3D Printer to Supply Scalpel Right at Battlefield

3D Printer to Supply Scalpel Right at Battlefield

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Critical care at the battlefield will save lives and provide a more complete recovery thanks to the innovative use of 3D printers. 

3D printers can be deployed in desert and remote environments to fabricate medical tools and biomaterials, where it’s not practical to have soldiers carry hundreds of medical supplies in their packs. This was demonstrated by a pilot program conducted by the Uniformed Services University (USU) of the Health Sciences.

The pilot program, called Fabrication in Austere Environments, is designed to fabricate medical products and tissues in harsh environments with a ruggedized 3D printer. 

The project is part of USU’s federally-funded 4-Dimensional Bioprinting, Biofabrication, and Biomanufactuing (4D Bio3) Program, along with the U.S. Military Academy at West Point, the Geneva Foundation as well as two manufacturers — 3D printer maker NScryp. and commercial space company Techshot. 

Announced in 2018, the five-year program is tasked with researching, developing, and applying new bioprinting, biofabrication, and biomanufacturing technologies.

The first 3D printer deployed and tested in harsh environments was nScrypt’s heavier and larger ruggedized 3D bioprinter, called nRugged, which was developed for the U.S. Army.

Made out of a carbon fiber material it is mostly used for DoD applications. The printer which is configurable for printing biologics and non-biologics can print over 10,000 commercial materials for different applications.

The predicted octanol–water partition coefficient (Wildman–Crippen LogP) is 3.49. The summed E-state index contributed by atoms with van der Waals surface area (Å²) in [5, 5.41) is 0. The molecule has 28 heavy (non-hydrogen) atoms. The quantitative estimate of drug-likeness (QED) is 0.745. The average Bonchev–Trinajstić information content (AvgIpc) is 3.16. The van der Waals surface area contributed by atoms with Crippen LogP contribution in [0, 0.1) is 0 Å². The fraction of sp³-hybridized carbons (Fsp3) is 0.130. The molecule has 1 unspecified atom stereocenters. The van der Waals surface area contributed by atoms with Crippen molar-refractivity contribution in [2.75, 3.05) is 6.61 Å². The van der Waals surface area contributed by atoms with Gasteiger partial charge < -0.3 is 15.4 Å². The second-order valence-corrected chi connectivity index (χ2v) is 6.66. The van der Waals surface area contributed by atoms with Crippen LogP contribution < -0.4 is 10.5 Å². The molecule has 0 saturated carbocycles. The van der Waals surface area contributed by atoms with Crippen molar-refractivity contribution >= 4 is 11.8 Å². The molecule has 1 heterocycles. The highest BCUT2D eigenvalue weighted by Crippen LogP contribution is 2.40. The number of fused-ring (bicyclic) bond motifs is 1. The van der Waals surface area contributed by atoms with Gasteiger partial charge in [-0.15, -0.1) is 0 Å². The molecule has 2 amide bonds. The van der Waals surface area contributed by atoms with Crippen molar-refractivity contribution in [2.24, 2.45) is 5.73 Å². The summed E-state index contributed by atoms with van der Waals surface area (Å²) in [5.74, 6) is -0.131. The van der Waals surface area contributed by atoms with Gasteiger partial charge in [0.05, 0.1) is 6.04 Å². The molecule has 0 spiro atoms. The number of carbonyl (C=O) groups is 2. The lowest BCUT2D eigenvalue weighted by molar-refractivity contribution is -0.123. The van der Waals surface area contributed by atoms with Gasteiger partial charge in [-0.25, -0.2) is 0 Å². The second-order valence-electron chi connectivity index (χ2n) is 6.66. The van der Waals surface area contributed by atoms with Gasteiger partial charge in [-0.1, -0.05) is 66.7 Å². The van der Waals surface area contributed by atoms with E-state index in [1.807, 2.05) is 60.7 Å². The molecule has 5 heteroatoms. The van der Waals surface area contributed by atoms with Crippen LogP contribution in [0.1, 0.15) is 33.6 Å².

nScrypt has worked with the U.S. Army on 3D printers for austere environments for several years, and its 3D bioprinter is part of the company’s Factory in a Tool (FIT), which can be.

Field tests have included 3D printing a scalpel handle and a surgical model of a T9 vertebrae as well as bioprinted bioactive bandages and various biocompatible materials that are implantable.

The next step is to develop a smaller and lighter version that can fit in a soldier’s pack. Some of the work ahead includes continuing to develop sensors and sensor systems using the nScrypt machines as well as implementing sensor systems in the 3D printers, according to eetimes.com.

How does bioprinting work? “Think of a syringe on steroids with the steroids being the robotic motion and software,” explained Dr. Kenneth Church, nScrypt’s CEO. “Most biomaterials are already well suited for syringes, so accommodating that on a 3D-printing platform is a natural step. The materials range from basic biopolymers to extracellular matrices (think collagen) to living cells. There are not an infinite number of biomaterials, but there are a lot and each has its own conditions that need to be controlled for printing.”

Church said it is easy to print surgical instruments as well as rigid braces or flexible wraps, and to add biological or antibacterial materials embedded in them. The holy grail is to print the necessary cells, extracellular matrices, and biopolymers that will lead to tissue growth and with the right complexity lead to full organ growth,” he said.

This is one example of the way the US military and aerospace industry has embraced 3D printing as a game-changer to help print parts for battlefield repairs and now surgical instruments and biomaterials on demand.